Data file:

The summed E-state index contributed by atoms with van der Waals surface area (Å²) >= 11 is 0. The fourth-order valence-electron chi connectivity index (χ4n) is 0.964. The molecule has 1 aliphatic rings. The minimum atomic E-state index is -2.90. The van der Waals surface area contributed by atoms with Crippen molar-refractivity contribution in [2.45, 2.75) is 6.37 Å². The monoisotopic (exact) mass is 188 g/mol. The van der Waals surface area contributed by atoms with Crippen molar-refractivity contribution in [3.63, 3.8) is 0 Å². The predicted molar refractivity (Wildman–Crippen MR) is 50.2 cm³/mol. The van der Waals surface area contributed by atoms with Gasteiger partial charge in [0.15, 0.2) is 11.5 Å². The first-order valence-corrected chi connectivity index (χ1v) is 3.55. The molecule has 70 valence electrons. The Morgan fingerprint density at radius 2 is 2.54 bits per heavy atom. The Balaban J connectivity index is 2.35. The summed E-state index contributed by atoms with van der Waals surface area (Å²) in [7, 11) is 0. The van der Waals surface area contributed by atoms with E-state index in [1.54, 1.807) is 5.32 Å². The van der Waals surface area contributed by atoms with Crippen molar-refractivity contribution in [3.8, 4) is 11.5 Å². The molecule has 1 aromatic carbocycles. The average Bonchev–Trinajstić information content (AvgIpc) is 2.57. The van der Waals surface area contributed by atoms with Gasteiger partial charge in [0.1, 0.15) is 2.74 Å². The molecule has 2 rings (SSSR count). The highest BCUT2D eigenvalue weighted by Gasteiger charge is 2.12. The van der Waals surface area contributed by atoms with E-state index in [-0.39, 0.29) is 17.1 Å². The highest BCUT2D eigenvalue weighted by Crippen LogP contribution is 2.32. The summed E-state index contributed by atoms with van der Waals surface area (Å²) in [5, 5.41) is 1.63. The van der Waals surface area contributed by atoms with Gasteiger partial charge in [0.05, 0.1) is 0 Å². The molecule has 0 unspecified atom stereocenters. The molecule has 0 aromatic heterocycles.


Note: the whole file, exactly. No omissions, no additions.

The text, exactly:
The summed E-state index contributed by atoms with van der Waals surface area (Å²) >= 11 is 0. The fourth-order valence-electron chi connectivity index (χ4n) is 0.964. The molecule has 1 aliphatic rings. The minimum atomic E-state index is -2.90. The van der Waals surface area contributed by atoms with Crippen molar-refractivity contribution in [2.45, 2.75) is 6.37 Å². The monoisotopic (exact) mass is 188 g/mol. The van der Waals surface area contributed by atoms with Crippen molar-refractivity contribution in [3.63, 3.8) is 0 Å². The predicted molar refractivity (Wildman–Crippen MR) is 50.2 cm³/mol. The van der Waals surface area contributed by atoms with Gasteiger partial charge in [0.15, 0.2) is 11.5 Å². The first-order valence-corrected chi connectivity index (χ1v) is 3.55. The molecule has 70 valence electrons. The Morgan fingerprint density at radius 2 is 2.54 bits per heavy atom. The Balaban J connectivity index is 2.35. The summed E-state index contributed by atoms with van der Waals surface area (Å²) in [7, 11) is 0. The van der Waals surface area contributed by atoms with E-state index in [1.54, 1.807) is 5.32 Å². The van der Waals surface area contributed by atoms with Crippen molar-refractivity contribution in [3.8, 4) is 11.5 Å². The molecule has 1 aromatic carbocycles. The average Bonchev–Trinajstić information content (AvgIpc) is 2.57. The van der Waals surface area contributed by atoms with Gasteiger partial charge in [0.1, 0.15) is 2.74 Å². The molecule has 2 rings (SSSR count). The highest BCUT2D eigenvalue weighted by Gasteiger charge is 2.12. The van der Waals surface area contributed by atoms with E-state index in [-0.39, 0.29) is 17.1 Å². The highest BCUT2D eigenvalue weighted by Crippen LogP contribution is 2.32. The summed E-state index contributed by atoms with van der Waals surface area (Å²) in [5, 5.41) is 1.63. The van der Waals surface area contributed by atoms with Gasteiger partial charge in [0.05, 0.1) is 0 Å². The molecule has 0 unspecified atom stereocenters. The molecule has 0 aromatic heterocycles.